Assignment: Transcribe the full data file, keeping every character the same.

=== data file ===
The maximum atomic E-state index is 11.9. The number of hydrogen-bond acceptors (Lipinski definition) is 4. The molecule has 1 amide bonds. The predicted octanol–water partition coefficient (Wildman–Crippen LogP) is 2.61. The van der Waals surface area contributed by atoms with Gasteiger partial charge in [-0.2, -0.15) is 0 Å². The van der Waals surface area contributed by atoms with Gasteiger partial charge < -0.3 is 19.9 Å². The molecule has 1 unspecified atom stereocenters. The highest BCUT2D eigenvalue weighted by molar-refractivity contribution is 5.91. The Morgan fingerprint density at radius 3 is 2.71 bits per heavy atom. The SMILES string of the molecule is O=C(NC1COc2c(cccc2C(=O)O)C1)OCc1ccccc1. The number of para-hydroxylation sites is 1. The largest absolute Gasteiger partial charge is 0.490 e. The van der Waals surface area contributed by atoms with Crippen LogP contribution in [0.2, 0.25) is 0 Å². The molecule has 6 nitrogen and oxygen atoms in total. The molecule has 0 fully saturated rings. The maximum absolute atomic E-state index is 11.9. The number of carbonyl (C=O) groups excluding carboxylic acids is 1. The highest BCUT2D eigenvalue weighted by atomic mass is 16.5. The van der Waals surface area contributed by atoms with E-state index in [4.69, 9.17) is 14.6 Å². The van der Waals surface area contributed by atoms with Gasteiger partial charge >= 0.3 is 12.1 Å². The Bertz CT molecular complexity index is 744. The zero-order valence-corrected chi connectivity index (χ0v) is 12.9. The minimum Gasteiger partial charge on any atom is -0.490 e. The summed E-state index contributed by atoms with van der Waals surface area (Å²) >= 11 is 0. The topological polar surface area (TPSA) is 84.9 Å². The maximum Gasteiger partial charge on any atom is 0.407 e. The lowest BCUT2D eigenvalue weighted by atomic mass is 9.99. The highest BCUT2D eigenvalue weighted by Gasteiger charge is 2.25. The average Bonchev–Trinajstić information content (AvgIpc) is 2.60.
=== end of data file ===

The maximum atomic E-state index is 11.9. The number of hydrogen-bond acceptors (Lipinski definition) is 4. The molecule has 1 amide bonds. The predicted octanol–water partition coefficient (Wildman–Crippen LogP) is 2.61. The van der Waals surface area contributed by atoms with Gasteiger partial charge in [-0.2, -0.15) is 0 Å². The van der Waals surface area contributed by atoms with Gasteiger partial charge < -0.3 is 19.9 Å². The molecule has 1 unspecified atom stereocenters. The highest BCUT2D eigenvalue weighted by molar-refractivity contribution is 5.91. The Morgan fingerprint density at radius 3 is 2.71 bits per heavy atom. The SMILES string of the molecule is O=C(NC1COc2c(cccc2C(=O)O)C1)OCc1ccccc1. The number of para-hydroxylation sites is 1. The largest absolute Gasteiger partial charge is 0.490 e. The van der Waals surface area contributed by atoms with Crippen LogP contribution in [0.2, 0.25) is 0 Å². The molecule has 6 nitrogen and oxygen atoms in total. The molecule has 0 fully saturated rings. The maximum absolute atomic E-state index is 11.9. The number of carbonyl (C=O) groups excluding carboxylic acids is 1. The highest BCUT2D eigenvalue weighted by atomic mass is 16.5. The van der Waals surface area contributed by atoms with E-state index in [4.69, 9.17) is 14.6 Å². The van der Waals surface area contributed by atoms with Gasteiger partial charge >= 0.3 is 12.1 Å². The Bertz CT molecular complexity index is 744. The zero-order valence-corrected chi connectivity index (χ0v) is 12.9. The minimum Gasteiger partial charge on any atom is -0.490 e. The summed E-state index contributed by atoms with van der Waals surface area (Å²) >= 11 is 0. The topological polar surface area (TPSA) is 84.9 Å². The maximum Gasteiger partial charge on any atom is 0.407 e. The lowest BCUT2D eigenvalue weighted by atomic mass is 9.99. The highest BCUT2D eigenvalue weighted by Gasteiger charge is 2.25. The average Bonchev–Trinajstić information content (AvgIpc) is 2.60.